Indigenous in the News Featured Artist Review
- A Tribute to Johnny Cash
I am reminded of choirs that maybe don't look like much. A rag tag potpourri of unkept promises and unrealized dreams until they sing. And they sing like nothing I've ever heard before. I weep. I am so moved by all of it that I weep as the singers weep and sing like angels weep when the spring rains have come and everything is new again. That's what Uncle Floyd is doing for us here. It is immense and amazing. A tear wells up in the corner of my eye as I listen to it song by song.
Something that I don't have much call to talk about is vocal range but I have that opportunity now because there is very little for a baritone and there aren't any baritones quite like Johnny Cash and Floyd Westerman. This is a fantastic CD to add to your collection of Floyd's stuff and a real high point in a career that is an honor song to the joy of music.
To start, I love the intro to Ring Of Fire. This is some very nice work. A lot of care went into the crafting of this song. This trac is followed by the truthful grief of Sunday Mornin' Comin' Down. Through the squeezebox, I feel the pain. The only way to sing this song and mean it is to have lived it. Yeah.
After the absolutely gritty tough luck story of Give My Love To Rose he moves into the even tougher luck story of San Quentin. In this song, as well as the country rock Folsom Prison Blues, Johnny Cash, inspired by his own prison term, gets down and dirty for real. These songs more than any other elevate Johnny to Living Legend status and Floyd does wonderfully respectful renditions of both of them.
In the incredibly romantic and beautiful crying in your beer song, I Still Miss Some One, Floyd sings like he has a tender spot in his heart for these feelings.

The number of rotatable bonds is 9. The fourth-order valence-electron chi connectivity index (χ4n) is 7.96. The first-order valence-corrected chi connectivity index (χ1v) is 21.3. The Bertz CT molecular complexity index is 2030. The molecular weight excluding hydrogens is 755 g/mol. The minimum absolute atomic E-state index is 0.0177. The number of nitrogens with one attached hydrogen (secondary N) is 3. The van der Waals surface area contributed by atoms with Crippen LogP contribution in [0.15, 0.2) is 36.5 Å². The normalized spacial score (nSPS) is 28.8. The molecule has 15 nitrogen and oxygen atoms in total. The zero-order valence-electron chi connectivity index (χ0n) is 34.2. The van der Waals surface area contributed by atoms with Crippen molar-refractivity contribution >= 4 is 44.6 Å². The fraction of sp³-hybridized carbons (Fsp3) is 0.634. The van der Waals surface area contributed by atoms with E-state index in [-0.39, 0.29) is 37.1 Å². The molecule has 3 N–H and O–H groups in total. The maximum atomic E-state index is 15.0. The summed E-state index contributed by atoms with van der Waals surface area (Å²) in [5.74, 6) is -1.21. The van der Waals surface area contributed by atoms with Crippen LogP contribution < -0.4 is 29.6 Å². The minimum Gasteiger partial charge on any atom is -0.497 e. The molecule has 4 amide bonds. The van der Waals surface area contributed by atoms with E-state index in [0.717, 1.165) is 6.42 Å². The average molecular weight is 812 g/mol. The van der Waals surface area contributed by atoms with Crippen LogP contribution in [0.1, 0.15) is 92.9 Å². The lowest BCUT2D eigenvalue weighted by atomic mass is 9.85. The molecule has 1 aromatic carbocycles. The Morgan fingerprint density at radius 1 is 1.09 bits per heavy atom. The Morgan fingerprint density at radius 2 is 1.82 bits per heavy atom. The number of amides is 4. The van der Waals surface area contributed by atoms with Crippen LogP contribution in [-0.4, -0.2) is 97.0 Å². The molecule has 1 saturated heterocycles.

Floyd ends A Tribute with the song Drums, a song from a Native American's point of view. Johnny Cash's commitment to Native causes is reflected powerfully in Floyd's rendition of the song. This is a very meaningful cut on the CD. Here is an opportunity for white people to hear an alternative view of this reality in a song that carries Floyd's stamp of authenticity.
In a strict sense, Floyd "Red Crow" Westerman is a troubadour. He carries his Tennessee Flat Box Top with him wherever he goes and Floyd is nothing if not well traveled.
Kris Kristofferson says, "I Think Johnny Cash would be especially proud of this tribute album. Not just because of his high regard for Floyd Red Crow Westerman or his own life-long identification with Native Americans and commitment to their cause, but because it is such a respectful, loving portrayal of the man's work. Floyd's deep, powerful voice resonates with the truth. I had no idea he could sound so much like John…"
This is significant because if you know Floyd, you know that he as musician, activist, and actor has been given the opportunity to hang with the heavies. You can tell he loves Johnny Cash and his work. He exhibits the exuberance of his passion for Johnny Cash whenever he sings one of his songs and this CD is no different.
The instrumentalists an A Tribute are top-notch and they obviously have the same regard for the material as Floyd. There isn't a blemish on this cd. This isn't just A Tribute to Johnny Cash but it is also, a significant declaration of someone's collective experience that also just happens to be a brother of mine. I get a warm glow in my heart every time I listen to this CD. Thank-you, my brother.
Floyd Red Crow Westerman - A Tribute To Johnny Cash
By Floyd Red Crow Westerman
Release date: By 15 July, 2006